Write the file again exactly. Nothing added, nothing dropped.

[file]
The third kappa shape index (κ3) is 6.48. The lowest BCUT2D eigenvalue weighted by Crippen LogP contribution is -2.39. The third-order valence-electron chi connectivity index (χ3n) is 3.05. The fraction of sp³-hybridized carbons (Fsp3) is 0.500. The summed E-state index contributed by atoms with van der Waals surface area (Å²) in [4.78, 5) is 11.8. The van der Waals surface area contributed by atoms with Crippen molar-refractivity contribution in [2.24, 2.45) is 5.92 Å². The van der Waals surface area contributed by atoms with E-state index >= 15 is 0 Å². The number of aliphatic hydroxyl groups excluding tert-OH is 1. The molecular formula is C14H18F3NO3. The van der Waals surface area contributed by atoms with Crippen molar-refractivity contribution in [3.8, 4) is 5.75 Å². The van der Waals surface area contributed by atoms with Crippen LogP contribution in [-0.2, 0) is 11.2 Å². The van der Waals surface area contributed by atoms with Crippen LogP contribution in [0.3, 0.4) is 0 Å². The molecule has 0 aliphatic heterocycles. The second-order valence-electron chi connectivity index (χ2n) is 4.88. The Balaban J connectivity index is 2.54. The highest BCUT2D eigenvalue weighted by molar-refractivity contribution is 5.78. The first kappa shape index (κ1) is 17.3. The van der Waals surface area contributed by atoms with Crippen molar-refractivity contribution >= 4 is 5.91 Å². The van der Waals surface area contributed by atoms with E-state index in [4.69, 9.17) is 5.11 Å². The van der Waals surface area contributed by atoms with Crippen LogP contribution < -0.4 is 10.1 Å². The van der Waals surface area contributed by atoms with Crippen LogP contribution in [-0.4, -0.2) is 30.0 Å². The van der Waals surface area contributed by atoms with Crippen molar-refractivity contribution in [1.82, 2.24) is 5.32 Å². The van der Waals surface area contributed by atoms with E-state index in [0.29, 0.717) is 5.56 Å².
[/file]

The third kappa shape index (κ3) is 6.48. The lowest BCUT2D eigenvalue weighted by Crippen LogP contribution is -2.39. The third-order valence-electron chi connectivity index (χ3n) is 3.05. The fraction of sp³-hybridized carbons (Fsp3) is 0.500. The summed E-state index contributed by atoms with van der Waals surface area (Å²) in [4.78, 5) is 11.8. The van der Waals surface area contributed by atoms with Crippen molar-refractivity contribution in [2.24, 2.45) is 5.92 Å². The van der Waals surface area contributed by atoms with E-state index >= 15 is 0 Å². The number of aliphatic hydroxyl groups excluding tert-OH is 1. The molecular formula is C14H18F3NO3. The van der Waals surface area contributed by atoms with Crippen molar-refractivity contribution in [3.8, 4) is 5.75 Å². The van der Waals surface area contributed by atoms with Crippen LogP contribution in [-0.2, 0) is 11.2 Å². The van der Waals surface area contributed by atoms with Crippen LogP contribution in [0.3, 0.4) is 0 Å². The molecule has 0 aliphatic heterocycles. The second-order valence-electron chi connectivity index (χ2n) is 4.88. The Balaban J connectivity index is 2.54. The highest BCUT2D eigenvalue weighted by molar-refractivity contribution is 5.78. The first kappa shape index (κ1) is 17.3. The van der Waals surface area contributed by atoms with Crippen molar-refractivity contribution >= 4 is 5.91 Å². The van der Waals surface area contributed by atoms with E-state index in [4.69, 9.17) is 5.11 Å². The van der Waals surface area contributed by atoms with Crippen LogP contribution < -0.4 is 10.1 Å². The van der Waals surface area contributed by atoms with Crippen LogP contribution in [-0.4, -0.2) is 30.0 Å². The van der Waals surface area contributed by atoms with Crippen molar-refractivity contribution in [1.82, 2.24) is 5.32 Å². The van der Waals surface area contributed by atoms with E-state index in [0.29, 0.717) is 5.56 Å².